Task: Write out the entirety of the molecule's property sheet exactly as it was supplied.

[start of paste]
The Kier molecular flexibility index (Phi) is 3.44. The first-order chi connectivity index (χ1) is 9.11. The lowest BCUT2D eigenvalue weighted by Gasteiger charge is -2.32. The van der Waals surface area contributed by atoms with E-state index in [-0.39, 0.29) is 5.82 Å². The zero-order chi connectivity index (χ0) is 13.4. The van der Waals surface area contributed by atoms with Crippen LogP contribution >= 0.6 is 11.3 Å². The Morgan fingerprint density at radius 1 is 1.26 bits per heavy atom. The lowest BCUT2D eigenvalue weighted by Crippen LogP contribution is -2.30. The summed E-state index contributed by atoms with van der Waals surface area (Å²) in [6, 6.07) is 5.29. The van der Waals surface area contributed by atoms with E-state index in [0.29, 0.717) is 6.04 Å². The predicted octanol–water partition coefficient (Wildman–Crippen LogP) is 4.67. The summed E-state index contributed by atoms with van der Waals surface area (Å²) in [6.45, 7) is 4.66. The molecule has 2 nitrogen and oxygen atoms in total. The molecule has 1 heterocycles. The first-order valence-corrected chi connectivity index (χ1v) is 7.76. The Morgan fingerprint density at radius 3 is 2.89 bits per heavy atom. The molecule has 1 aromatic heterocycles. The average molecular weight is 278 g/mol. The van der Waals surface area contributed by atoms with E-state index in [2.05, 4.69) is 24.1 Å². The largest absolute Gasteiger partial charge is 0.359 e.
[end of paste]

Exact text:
The Kier molecular flexibility index (Phi) is 3.44. The first-order chi connectivity index (χ1) is 9.11. The lowest BCUT2D eigenvalue weighted by Gasteiger charge is -2.32. The van der Waals surface area contributed by atoms with E-state index in [-0.39, 0.29) is 5.82 Å². The zero-order chi connectivity index (χ0) is 13.4. The van der Waals surface area contributed by atoms with Crippen LogP contribution >= 0.6 is 11.3 Å². The Morgan fingerprint density at radius 1 is 1.26 bits per heavy atom. The lowest BCUT2D eigenvalue weighted by Crippen LogP contribution is -2.30. The summed E-state index contributed by atoms with van der Waals surface area (Å²) in [6, 6.07) is 5.29. The van der Waals surface area contributed by atoms with E-state index in [0.29, 0.717) is 6.04 Å². The predicted octanol–water partition coefficient (Wildman–Crippen LogP) is 4.67. The summed E-state index contributed by atoms with van der Waals surface area (Å²) in [6.45, 7) is 4.66. The molecule has 2 nitrogen and oxygen atoms in total. The molecule has 1 heterocycles. The first-order valence-corrected chi connectivity index (χ1v) is 7.76. The Morgan fingerprint density at radius 3 is 2.89 bits per heavy atom. The molecule has 1 aromatic heterocycles. The average molecular weight is 278 g/mol. The van der Waals surface area contributed by atoms with E-state index in [2.05, 4.69) is 24.1 Å². The largest absolute Gasteiger partial charge is 0.359 e.